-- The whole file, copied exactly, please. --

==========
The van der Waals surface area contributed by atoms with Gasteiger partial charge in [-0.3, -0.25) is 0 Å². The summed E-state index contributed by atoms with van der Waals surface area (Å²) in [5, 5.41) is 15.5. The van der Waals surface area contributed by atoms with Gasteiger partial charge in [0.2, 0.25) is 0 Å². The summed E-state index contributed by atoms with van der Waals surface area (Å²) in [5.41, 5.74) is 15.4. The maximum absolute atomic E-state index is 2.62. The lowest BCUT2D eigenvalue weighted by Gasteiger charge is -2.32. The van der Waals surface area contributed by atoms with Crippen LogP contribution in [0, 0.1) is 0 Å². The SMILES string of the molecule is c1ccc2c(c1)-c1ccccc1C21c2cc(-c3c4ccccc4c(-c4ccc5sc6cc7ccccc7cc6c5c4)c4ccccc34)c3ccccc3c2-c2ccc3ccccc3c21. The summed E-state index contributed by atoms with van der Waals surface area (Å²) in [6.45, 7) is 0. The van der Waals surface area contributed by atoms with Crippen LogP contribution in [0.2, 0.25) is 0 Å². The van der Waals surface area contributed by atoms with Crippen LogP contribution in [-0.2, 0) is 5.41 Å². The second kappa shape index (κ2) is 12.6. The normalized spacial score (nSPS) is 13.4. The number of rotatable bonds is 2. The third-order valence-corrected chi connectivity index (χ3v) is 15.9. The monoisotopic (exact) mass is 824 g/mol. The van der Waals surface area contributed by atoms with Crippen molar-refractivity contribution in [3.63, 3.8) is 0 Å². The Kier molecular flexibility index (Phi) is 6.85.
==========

The van der Waals surface area contributed by atoms with Gasteiger partial charge in [-0.3, -0.25) is 0 Å². The summed E-state index contributed by atoms with van der Waals surface area (Å²) in [5, 5.41) is 15.5. The van der Waals surface area contributed by atoms with Gasteiger partial charge in [0.2, 0.25) is 0 Å². The summed E-state index contributed by atoms with van der Waals surface area (Å²) in [5.41, 5.74) is 15.4. The maximum absolute atomic E-state index is 2.62. The lowest BCUT2D eigenvalue weighted by Gasteiger charge is -2.32. The van der Waals surface area contributed by atoms with Crippen LogP contribution in [0, 0.1) is 0 Å². The SMILES string of the molecule is c1ccc2c(c1)-c1ccccc1C21c2cc(-c3c4ccccc4c(-c4ccc5sc6cc7ccccc7cc6c5c4)c4ccccc34)c3ccccc3c2-c2ccc3ccccc3c21. The summed E-state index contributed by atoms with van der Waals surface area (Å²) in [6.45, 7) is 0. The van der Waals surface area contributed by atoms with Crippen LogP contribution in [0.2, 0.25) is 0 Å². The van der Waals surface area contributed by atoms with Crippen LogP contribution in [-0.2, 0) is 5.41 Å². The second kappa shape index (κ2) is 12.6. The normalized spacial score (nSPS) is 13.4. The number of rotatable bonds is 2. The third-order valence-corrected chi connectivity index (χ3v) is 15.9. The monoisotopic (exact) mass is 824 g/mol. The van der Waals surface area contributed by atoms with Crippen molar-refractivity contribution in [3.63, 3.8) is 0 Å². The Kier molecular flexibility index (Phi) is 6.85.